University of Vermont

Center for Research on Vermont

Vermont taxes, opioid leadership, PoetryFest and woody biomass

Vermont’s leadership in addressing the opioid crisis is described in a recent article in Preventive Medicine. Thomas Simpatico, a psychiatrist affiliated with the Vermont Health Access Program and UVM explains the “Hub and Spoke” model and the state’s efforts to develop “cost effective, outcomes driven public policy.”


Vermonters will pay more than $2 billion in federal income taxes this year, Economist Arthur Woolf writes. Whle $2 billon seems like a lot, it is a fraction of more than $1.6 trillion the federal government is due to collect this year Woolf says. Woolf analyzes Vermont taxes and state economic issues in a weekly column in the Burlington Free Press.

In the last four years, Burlington police disproportionately stopped more black drivers than white, a recent study has foundThe research, conducted by UVM’s Stephanie Seguino and Cornell’s Nancy Brooks, concluded that in 2015 officers also ticketed 41% of black drivers, as compared to 30 percent of white drivers. See the article here for more details.

The Vermont Department of Health recently published the 2014 Physician Census Summary Report. The report identifies the makeup of physician care in the state, showing a decrease in primary care full time equivalents per 100,000 population.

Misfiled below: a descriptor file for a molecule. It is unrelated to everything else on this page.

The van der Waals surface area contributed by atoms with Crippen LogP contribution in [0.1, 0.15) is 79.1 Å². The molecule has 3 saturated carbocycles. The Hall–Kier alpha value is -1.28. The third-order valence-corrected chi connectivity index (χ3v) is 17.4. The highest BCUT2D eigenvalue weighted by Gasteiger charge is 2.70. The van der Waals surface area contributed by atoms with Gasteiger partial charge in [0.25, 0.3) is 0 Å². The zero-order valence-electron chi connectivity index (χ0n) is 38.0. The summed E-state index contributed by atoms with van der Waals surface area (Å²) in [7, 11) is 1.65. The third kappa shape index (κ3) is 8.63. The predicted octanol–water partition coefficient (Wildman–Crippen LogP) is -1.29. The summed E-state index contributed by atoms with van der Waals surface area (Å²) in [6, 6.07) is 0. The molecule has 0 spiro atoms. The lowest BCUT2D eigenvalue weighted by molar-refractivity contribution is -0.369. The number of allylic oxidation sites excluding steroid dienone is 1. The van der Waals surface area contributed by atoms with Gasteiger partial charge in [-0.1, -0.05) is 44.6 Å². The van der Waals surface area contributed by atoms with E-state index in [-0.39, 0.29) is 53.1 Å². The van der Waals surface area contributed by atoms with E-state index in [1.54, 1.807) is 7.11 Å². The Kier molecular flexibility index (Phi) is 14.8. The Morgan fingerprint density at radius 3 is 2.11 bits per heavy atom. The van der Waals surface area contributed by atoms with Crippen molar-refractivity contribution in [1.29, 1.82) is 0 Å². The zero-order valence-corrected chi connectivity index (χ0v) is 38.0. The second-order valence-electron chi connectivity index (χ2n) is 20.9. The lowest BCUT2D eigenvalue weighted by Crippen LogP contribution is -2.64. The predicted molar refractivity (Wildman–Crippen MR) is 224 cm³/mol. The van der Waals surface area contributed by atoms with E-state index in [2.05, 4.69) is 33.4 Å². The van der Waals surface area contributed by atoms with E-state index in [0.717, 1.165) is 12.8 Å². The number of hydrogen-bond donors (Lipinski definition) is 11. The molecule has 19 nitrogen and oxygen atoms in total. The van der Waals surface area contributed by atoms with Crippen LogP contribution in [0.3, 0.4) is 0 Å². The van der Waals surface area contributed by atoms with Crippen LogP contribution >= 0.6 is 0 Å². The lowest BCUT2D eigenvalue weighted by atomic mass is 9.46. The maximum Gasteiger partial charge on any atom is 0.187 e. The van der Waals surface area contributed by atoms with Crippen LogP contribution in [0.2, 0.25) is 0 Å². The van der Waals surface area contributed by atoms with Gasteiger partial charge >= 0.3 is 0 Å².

With forests covering 78 percent of Vermont, the state has the potential to increase the use of woody biomass for energy. A 2015 report by The Institute for Energy and the Environment at Vermont Law School assesses the opportunities and challenges for sustainable development of this renewable resource in Vermont, and makes recommendations for woody biomass utilization and long-term forest health.  

Institutionalizing climate change resilience in transportation planning in the Northeastern U.S. is the subject of a study by UVM researchers. Focusing specifically on adapting bridges and culverts, which are vulnerable to climate-induced flood impacts, the research recommends intergovernmental strategies for resiliency.  


The U.S. Geological Survey recently released a report on transportation and hydrology studies in New England. The report includes research on flow statistics in Vermont and chloride concentrations in streams along state highways in Northwestern Vermont.


In honor of National Poetry Month, Phoenix Books will be hosting PoetryFest events throughout April. Poetryfest will feature readings and discussions with Vermont poets, including Leland Kinsey--reading from his new collection "Galvanized"--and Daniel Lusk--reading from his collection "The Vermeer Suite."


The influence of emotional knowledge on how people experience, understand, and are willing to adapt to climate change is the subject of new research by Rutgers University grad student Kathryn Ryan. The case study uses subjects from Londonderry, Vermont--a town still struggling to recover from Tropical Storm Irene--to explore the role of emotive--physical storytelling and public participation on engagement with climate change planning.

The Vermont Research News is a bi-monthly curated collection of Vermont research -- focused on research in the Vermont "laboratory" -- research that provides original knowledge to the world and research that adds to understanding of the state's social, economic, cultural and physical environment.

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Funding provided by the Lintilhac Foundation and the Humanities Center at the University of Vermont.

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